5 cybersecurity risks created by Covid-19

There are a lot of lists that came out since WFH became the norm. Here’s one of the better ones. You’re probably doing all this already but it’s good practise to check on a regular basis…:

[…] Collectively, the cybersecurity threats to UK companies are real, but they are not powerless to stop them. In fact, while the cybersecurity landscape is incredibly expansive, companies can significantly reduce their risk exposure by following a few simple steps.

1. Equip all employees to understand and combat the threats.

The Covid-19 pandemic has created an entirely novel work environment and expansive threat landscape, and employers need to set their teams up for success in this regard. While the NCSC has provided guidance for identifying and responding to phishing scams, companies can take these strategies a step further by deploying real-time training to prevent a phishing scam from compromising personal or company data.

While the right software can prevent some of these emails from reaching employee inboxes, some will inevitably make their way through the content filters. It only takes one employee to interact with one phishing scam to compromise critical information or to provide network access, which means that it’s especially important to equip all employees to understand and combat the latest threats.

2. Set clear data management and handling procedures when working from home.

Even companies with robust data management policies need to go back to the drawing board during this unprecedented time. Create new policies that address the most prescient risks that address this unique moment. Undoubtedly, these expectations will look different at each company, but they should include:

Account password standards. Strong, unique passwords can prevent account takeovers, or, in the event of a breach, cascading breaches for accounts using the same login credentials.

Personal device use. The line between personal and private technology is inextricably blurred, but companies need to clearly delineate between the two. Personal technology can contain malware or other cybersecurity vulnerabilities, and it should not be used by employees working from home.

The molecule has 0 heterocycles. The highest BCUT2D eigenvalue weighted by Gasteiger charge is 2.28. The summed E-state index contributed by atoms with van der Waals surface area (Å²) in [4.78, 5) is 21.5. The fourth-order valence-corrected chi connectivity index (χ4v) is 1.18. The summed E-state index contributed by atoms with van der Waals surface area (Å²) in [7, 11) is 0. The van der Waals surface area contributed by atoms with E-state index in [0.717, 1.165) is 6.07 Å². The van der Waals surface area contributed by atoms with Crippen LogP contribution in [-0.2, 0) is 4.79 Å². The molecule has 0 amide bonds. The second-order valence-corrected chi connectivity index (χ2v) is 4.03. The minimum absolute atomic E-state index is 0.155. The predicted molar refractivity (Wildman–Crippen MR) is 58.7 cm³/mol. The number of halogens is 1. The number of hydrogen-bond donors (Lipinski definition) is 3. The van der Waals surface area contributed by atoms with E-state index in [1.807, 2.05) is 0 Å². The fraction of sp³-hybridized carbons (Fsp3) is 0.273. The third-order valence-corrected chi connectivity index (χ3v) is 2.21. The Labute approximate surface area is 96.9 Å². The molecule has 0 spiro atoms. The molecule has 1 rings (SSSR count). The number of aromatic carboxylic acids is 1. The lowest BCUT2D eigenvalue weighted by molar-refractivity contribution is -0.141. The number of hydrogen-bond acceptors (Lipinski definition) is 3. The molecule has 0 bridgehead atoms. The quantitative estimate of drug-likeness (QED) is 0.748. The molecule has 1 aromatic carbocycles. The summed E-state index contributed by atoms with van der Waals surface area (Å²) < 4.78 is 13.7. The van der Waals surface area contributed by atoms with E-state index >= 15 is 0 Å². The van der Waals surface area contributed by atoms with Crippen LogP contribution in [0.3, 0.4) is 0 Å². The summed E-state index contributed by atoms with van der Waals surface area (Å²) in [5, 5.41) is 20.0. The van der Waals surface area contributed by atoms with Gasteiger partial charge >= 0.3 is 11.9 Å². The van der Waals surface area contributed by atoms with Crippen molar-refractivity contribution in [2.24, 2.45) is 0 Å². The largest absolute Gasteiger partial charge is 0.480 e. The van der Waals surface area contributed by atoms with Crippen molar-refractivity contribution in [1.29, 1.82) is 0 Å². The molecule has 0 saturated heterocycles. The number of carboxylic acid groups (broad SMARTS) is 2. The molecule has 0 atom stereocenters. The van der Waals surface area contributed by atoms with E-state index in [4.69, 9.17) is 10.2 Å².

Data sharing. Companies need to clearly outline acceptable methods for transmitting company data. With many workers deploying a DIY approach to communication and collaboration, these standards are critical to prevent accidental data sharing that constitutes or leads to a data breach.

Data security services. Companies should provide access to and require the use of a trusted VPN service and two-factor authentication on all accounts.

3. Monitor for success, compliance, and security.

Employee monitoring software has become increasingly popular as insider threats have necessitated more effective oversight of companies’ digital environments. Now that millions of employees are off-site and working remotely, this software is a veritable must-have, allowing companies to detect insider threats, to assess compliance initiatives, and to prevent data exfiltration.

For instance, employee monitoring software can ensure that employees are using company-issued devices to complete their work. It can also evaluate communication and collaboration practices, ensuring that employees are following company standards while they work from home.

To be sure, this software should be used intentionally, and it’s implementation needs to be explained to all stakeholders.

Original article here